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Gender May Influence Heart Failure Treatment

Care varies for men and women, and by male and female doctors, study finds

THURSDAY, Jan. 22 (HealthDay News) -- Drug treatment for heart failure is influenced by the gender of the patient and the doctor, according to German researchers who evaluated 1,857 patients and the treatment records of 829 physicians.

The study found that female patients were less likely to receive guideline-recommended medications, such as angiotensin-converting enzyme (ACE) inhibitors, angiotensin receptor blockers (ARBs) and beta blockers. Women also received lower doses than men, the study found.

And, drug treatment was more complete, the researchers said, when patients received care from a female doctor.

The use of ACE inhibitors and ARBs was lower in female patients treated by male doctors than in male patients treated by either female or male doctors. The dose of ACE inhibitors and ARBs was highest in male patients treated by female doctors and was lower in female patients treated by male doctors. Use of beta blockers in male patients was not affected by the doctor's gender, but female patients treated by male doctors received lower doses of beta blockers than did male patients.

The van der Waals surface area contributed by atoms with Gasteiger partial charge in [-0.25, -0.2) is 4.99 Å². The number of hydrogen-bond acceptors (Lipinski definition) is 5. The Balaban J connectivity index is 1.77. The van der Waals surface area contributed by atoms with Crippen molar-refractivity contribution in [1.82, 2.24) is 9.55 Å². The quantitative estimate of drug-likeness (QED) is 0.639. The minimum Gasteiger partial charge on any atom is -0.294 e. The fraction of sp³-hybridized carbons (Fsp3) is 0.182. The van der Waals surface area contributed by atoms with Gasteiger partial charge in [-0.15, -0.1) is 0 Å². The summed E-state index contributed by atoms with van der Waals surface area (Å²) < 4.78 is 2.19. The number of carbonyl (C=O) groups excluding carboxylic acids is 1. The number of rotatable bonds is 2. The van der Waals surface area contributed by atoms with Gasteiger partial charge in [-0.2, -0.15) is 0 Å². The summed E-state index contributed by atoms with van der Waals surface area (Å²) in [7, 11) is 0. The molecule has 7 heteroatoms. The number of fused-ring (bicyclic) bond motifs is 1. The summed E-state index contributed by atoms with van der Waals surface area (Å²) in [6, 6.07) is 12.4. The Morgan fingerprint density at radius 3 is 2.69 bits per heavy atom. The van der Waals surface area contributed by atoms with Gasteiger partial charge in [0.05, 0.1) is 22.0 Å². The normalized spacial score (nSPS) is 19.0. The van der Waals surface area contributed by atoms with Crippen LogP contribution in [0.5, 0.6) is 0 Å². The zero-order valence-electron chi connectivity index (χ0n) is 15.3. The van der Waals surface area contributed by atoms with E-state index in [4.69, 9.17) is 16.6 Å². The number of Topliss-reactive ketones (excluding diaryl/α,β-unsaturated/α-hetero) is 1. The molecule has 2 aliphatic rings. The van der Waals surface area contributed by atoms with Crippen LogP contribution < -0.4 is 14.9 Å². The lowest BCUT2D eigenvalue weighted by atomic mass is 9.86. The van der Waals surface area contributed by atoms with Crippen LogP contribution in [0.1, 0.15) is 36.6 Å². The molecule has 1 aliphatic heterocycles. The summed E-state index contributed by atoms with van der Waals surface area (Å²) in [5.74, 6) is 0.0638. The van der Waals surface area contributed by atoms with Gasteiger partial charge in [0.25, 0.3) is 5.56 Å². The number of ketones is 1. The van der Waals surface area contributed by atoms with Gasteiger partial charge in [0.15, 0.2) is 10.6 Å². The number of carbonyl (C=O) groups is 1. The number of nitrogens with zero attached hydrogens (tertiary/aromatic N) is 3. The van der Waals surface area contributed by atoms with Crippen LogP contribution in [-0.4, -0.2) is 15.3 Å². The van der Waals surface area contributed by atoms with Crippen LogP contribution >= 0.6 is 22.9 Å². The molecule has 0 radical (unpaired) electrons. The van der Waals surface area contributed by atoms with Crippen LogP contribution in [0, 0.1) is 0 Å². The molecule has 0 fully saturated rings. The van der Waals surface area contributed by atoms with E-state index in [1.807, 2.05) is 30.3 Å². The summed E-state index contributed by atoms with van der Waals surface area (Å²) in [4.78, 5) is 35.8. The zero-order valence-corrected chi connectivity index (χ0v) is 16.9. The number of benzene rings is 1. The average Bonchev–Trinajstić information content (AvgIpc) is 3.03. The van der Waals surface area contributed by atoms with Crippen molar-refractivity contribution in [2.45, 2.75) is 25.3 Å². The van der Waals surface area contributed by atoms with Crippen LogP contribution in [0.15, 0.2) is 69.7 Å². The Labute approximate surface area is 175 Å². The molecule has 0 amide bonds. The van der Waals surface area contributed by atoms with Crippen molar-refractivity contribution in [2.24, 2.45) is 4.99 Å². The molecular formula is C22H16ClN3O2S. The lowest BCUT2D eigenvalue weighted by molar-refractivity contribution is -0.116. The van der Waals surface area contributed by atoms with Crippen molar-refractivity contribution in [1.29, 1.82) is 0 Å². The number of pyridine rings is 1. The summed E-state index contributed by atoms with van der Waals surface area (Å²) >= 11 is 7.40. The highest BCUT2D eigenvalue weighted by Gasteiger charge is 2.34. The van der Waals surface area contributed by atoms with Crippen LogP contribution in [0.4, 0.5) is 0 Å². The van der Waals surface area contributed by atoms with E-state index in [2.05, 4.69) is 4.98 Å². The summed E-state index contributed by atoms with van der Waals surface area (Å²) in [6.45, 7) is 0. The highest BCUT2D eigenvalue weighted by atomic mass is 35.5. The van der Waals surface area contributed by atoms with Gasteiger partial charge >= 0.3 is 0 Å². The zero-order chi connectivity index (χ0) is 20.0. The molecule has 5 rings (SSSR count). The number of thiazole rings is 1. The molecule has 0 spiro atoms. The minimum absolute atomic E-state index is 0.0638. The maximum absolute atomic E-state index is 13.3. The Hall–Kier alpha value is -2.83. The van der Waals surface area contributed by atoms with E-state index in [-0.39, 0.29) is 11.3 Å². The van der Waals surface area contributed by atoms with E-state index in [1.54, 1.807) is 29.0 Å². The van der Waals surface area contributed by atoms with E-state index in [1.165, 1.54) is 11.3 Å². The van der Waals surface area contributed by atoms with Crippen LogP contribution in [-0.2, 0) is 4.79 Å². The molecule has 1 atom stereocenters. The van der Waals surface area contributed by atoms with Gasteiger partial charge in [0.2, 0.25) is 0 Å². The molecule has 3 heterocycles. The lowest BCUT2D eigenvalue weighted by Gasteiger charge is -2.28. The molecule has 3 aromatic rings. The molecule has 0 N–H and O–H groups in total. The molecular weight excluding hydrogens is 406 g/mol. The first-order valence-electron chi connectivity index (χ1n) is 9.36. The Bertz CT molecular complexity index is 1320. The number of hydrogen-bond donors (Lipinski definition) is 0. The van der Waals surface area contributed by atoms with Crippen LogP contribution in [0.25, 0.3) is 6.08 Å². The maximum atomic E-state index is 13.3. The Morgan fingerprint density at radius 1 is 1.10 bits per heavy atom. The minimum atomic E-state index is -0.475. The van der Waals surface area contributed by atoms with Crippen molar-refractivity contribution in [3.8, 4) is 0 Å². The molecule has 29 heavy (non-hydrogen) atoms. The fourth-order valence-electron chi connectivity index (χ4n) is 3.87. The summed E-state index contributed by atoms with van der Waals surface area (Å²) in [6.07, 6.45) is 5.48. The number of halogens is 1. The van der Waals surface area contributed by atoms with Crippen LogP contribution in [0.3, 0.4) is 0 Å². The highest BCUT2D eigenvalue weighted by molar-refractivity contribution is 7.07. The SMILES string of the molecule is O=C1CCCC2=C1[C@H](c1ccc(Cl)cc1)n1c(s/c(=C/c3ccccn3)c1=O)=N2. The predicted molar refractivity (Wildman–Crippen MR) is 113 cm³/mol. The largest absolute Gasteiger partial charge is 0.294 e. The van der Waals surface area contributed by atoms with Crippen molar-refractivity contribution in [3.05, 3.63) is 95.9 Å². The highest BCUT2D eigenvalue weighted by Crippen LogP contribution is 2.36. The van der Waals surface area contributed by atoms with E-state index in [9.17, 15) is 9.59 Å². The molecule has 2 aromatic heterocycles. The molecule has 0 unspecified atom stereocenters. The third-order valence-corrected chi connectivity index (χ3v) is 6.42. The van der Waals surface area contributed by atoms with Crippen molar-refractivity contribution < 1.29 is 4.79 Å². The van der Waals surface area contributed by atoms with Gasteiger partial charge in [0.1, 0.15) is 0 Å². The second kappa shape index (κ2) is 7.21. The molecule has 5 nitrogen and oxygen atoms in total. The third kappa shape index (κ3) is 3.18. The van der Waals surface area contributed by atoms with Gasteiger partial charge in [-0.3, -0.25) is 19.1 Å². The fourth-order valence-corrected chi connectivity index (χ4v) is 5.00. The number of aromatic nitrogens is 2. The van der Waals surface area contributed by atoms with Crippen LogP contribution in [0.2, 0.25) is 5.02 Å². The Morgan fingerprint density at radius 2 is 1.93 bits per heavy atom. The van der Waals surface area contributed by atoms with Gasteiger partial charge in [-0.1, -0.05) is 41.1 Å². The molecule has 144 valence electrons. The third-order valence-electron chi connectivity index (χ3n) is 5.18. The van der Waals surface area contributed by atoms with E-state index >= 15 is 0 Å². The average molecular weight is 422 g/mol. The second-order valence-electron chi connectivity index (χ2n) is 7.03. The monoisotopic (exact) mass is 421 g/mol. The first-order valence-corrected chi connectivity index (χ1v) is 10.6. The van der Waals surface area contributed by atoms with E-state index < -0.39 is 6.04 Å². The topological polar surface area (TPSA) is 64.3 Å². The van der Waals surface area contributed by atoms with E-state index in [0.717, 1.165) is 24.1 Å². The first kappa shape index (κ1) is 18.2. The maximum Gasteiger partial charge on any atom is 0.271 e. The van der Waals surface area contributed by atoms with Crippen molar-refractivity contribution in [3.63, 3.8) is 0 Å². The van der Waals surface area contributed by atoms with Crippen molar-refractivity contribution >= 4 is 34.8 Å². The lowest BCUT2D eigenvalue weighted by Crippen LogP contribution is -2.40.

The findings were published in the European Journal of Heart Failure.

"The use of evidence-based treatments as described in the latest guidelines has undoubtedly improved the treatment of chronic heart failure," Dr. Magnus Baumhäkel, of the University Hospital of the Saarland in Homburg, Germany, and a study author, said in a European Society of Cardiology news release. "But there is still evidence of a gender imbalance in both patients and physicians. From our results, it seems fair to say that the gender of the physician plays an important role in adherence to drug treatment recommendations in chronic heart failure."

A number of recent studies have identified gender differences in medical care and survival among people with cardiovascular disease. Many of the studies found that women are treated less intensively than men, especially in the acute phase of the disease.

More information

The American Heart Association has more about medicines used to treat heart failure.

-- Robert Preidt

SOURCE: European Society of Cardiology, news release, Jan. 21, 2009

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